While Western and Ayurvedic medicine are quite different, neither is better than the other, and they can actually compliment each other. Western medicine focuses treatment of the disease and uses pharmaceuticals and surgery as its primary source of treatment. In contrast, Ayurveda focuses on the doshas and how these energies can influence someone towards health or disease. Instead of focusing on illnesses, Ayurveda aims to bring harmony within the body through diet, exercise, herbal medicine, and spirituality. Surgery and drugs are not frowned upon, but simply not the primary tactic for healing. Both Western and Ayurvedic healing modalities can be used in conjunction with one another and will bring a holistic approach to health if used correctly. (11)

At Living Alchemy, we have aligned ourselves with many Ayurvedic principles. We believe the key to health is taking into account an individual’s whole person, as well as their environment, as a means to unlock optimal wellness. We are passionate about bringing awareness and healing to all areas of life.

We have taken herbs used in ancient Ayurvedic medicine, such as Ashwagandha, Holy Basil, and Turmeric, and transformed them through the power of fermentation. We naturally ferment these herbs in a month-long process to activate the nutrients to a higher level of complexity to perform in perfect harmony for you. Diet and lifestyle changes are a given, but our fermented herbals are powerful tools to help bring your body back into balance.
Please visit our website to learn more about our fermented Ayurvedic herbs in our Alive Series and Signature Series’.

 

 

References:

1. Ayurveda Nama. “Learn About Ayurveda.” NATIONAL AYURVEDIC MEDICAL ASSOCIATION.
https://www.ayurvedanama.org/what-is-ayurveda Accessed 6, September 2019.

2. Lallanilla, Marc. 07, January 2015. “Ayurveda: Facts About Ayurvedic Medicine”. Live Science.
https://www.livescience.com/42153-ayurveda.html Accessed 6, September 2019.

3. Lad, Vasant. 2006. AYURVEDA: A BRIEF INTRODUCTION AND GUIDE. Ayurvedic Institute.
https://www.ayurveda.com/resources/articles/ayurveda-a-brief-introduction-and-guide Accessed 6, September 2019.

4. Lallanilla, Marc. 07, January 2015. “Ayurveda: Facts About Ayurvedic Medicine”. Live Science.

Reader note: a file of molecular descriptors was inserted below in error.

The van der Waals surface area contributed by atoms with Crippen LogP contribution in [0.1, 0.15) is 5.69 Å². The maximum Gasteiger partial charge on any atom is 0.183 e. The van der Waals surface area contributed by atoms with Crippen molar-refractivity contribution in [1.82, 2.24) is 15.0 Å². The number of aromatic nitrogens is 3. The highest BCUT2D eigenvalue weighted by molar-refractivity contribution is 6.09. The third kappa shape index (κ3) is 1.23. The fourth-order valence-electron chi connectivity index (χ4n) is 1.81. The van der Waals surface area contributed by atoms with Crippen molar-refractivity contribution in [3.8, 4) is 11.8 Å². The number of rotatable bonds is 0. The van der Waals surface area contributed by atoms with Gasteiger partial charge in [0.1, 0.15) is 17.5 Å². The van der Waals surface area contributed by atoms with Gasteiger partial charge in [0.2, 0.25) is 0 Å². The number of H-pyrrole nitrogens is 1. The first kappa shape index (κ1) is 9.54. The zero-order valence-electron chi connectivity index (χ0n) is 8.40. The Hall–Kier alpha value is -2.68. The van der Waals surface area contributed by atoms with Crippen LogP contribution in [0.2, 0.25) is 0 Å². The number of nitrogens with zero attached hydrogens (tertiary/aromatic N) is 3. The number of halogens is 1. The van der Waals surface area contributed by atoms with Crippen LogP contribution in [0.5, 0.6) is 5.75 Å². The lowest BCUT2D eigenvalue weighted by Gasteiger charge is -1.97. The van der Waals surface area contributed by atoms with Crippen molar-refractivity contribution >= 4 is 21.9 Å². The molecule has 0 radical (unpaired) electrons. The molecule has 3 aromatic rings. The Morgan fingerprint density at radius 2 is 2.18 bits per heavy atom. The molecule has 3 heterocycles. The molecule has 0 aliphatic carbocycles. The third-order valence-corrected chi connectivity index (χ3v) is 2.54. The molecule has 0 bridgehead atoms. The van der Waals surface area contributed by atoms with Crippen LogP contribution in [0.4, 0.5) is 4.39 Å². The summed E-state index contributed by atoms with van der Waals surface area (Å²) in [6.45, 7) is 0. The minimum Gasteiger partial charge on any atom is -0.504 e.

https://www.livescience.com/42153-ayurveda.html Accessed 6, September 2019.

5. Lad, Vasant. 2006. AYURVEDA: A BRIEF INTRODUCTION AND GUIDE. Ayurvedic Institute.
https://www.ayurveda.com/resources/articles/ayurveda-a-brief-introduction-and-guide Accessed 6, September 2019.

6. Karras, Tula. 6 June, 2017. The Best Herbs for Your Dosha. Yoga Journal. https://www.yogajournal.com/lifestyle/best-herbs-dosha#gid=ci020756a1600d2620&pid=thyme Accessed 2 October, 2019.

7. Lad, Vasant. 2006. AYURVEDA: A BRIEF INTRODUCTION AND GUIDE. Ayurvedic Institute.
https://www.ayurveda.com/resources/articles/ayurveda-a-brief-introduction-and-guide Accessed 6, September 2019.

8. Karras, Tula. 6 June, 2017. The Best Herbs for Your Dosha. Yoga Journal. https://www.yogajournal.com/lifestyle/best-herbs-dosha#gid=ci020756a1600d2620&pid=thyme Accessed 2 October, 2019.

9. Lad, Vasant. 2006. AYURVEDA: A BRIEF INTRODUCTION AND GUIDE. Ayurvedic Institute.
https://www.ayurveda.com/resources/articles/ayurveda-a-brief-introduction-and-guide Accessed 6, September 2019.

10. Karras, Tula. 6 June, 2017. The Best Herbs for Your Dosha. Yoga Journal. https://www.yogajournal.com/lifestyle/best-herbs-dosha#gid=ci020756a1600d2620&pid=thyme Accessed 2 October, 2019.

11. Lad, Vasant. 2006. AYURVEDA: A BRIEF INTRODUCTION AND GUIDE. Ayurvedic Institute.
https://www.ayurveda.com/resources/articles/ayurveda-a-brief-introduction-and-guide Accessed 6, September 2019.